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How to find $$\sum_{i=1}^\infty \frac{1}{n3^n}$$ Don't know how to start, any hints A rigorous proof is also welcome

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    $\begingroup$ Integrate an appropriate series. $\endgroup$ – David Mitra Dec 29 '14 at 18:13
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    $\begingroup$ ... or differentiate this one with $1/3$ replaced by $x$. $\endgroup$ – Robert Israel Dec 29 '14 at 18:14
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Consider \begin{align*} \sum_{n=1}^\infty\frac{x^n}{n}. \end{align*} This series converges for all $|x|<1$. Differentiation wrt $x$ yields \begin{align*} \sum_{n=1}^\infty x^{n-1}=\sum_{n=0}^\infty x^n=\frac{1}{1-x}, \end{align*} and integrating again gives \begin{align*} \sum_{n=1}^\infty\frac{x^n}{n}=\int\frac{1}{1-x}dx+c=-\log(1-x)+c. \end{align*} When we plug in $x=0$ we obtain $c=0$, so we eventually have \begin{align*} \sum_{n=1}^\infty\frac{x^n}{n}=-\log(1-x),\qquad |x|<1. \end{align*} Now, for $x=\frac{1}{3}$ we obtain \begin{align*} \sum_{n=1}^\infty\frac{1}{n3^n}=\log\left(\frac{3}{2}\right). \end{align*}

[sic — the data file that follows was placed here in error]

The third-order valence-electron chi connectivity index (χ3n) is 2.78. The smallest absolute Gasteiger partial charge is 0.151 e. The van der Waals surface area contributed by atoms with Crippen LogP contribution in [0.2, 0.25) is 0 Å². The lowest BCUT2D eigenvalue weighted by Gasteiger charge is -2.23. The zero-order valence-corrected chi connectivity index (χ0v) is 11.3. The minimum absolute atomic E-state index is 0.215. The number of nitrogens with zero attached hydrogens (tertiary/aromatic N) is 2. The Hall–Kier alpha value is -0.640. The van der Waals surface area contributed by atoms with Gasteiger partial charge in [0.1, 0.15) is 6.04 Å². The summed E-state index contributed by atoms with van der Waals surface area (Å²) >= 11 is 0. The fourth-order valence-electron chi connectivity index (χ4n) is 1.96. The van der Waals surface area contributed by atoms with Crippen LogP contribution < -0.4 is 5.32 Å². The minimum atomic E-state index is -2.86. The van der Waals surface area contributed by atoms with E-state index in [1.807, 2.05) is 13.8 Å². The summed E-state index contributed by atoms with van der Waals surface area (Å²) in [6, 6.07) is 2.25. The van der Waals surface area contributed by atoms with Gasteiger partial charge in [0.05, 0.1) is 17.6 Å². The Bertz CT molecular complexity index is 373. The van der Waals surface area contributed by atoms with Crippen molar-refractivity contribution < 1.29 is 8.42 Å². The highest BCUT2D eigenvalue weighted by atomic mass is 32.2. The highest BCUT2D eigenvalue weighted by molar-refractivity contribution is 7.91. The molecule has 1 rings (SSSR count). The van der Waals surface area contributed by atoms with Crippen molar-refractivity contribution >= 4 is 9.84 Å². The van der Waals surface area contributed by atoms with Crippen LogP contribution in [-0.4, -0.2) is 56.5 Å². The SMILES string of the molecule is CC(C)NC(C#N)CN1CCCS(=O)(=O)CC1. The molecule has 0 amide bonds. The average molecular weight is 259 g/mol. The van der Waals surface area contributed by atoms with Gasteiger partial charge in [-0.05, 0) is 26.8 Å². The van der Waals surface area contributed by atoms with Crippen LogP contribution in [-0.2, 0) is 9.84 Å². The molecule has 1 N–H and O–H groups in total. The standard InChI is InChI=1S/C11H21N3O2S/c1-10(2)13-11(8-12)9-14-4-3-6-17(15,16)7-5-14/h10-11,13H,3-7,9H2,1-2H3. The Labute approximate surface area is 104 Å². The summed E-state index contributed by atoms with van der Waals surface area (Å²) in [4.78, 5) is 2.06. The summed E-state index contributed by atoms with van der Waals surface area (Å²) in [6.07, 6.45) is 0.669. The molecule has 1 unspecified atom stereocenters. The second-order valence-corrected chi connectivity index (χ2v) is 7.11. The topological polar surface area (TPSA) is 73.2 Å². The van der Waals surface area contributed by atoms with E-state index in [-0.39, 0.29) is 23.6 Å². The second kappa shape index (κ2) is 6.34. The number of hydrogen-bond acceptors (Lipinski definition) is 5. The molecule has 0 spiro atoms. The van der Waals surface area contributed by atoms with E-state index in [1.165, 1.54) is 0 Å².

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  • $\begingroup$ Couldn't you write $dx$ instead of wrt $x$? $\endgroup$ – Mohammad Zuhair Khan Jan 12 '18 at 4:16
  • $\begingroup$ "Differentiation dx" does not make sense imo. Here we take the derivative of a function with respect to (=wrt) its variable $x$, and that's why I've written "Differentiation wrt x". $\endgroup$ – sranthrop Jan 12 '18 at 12:36

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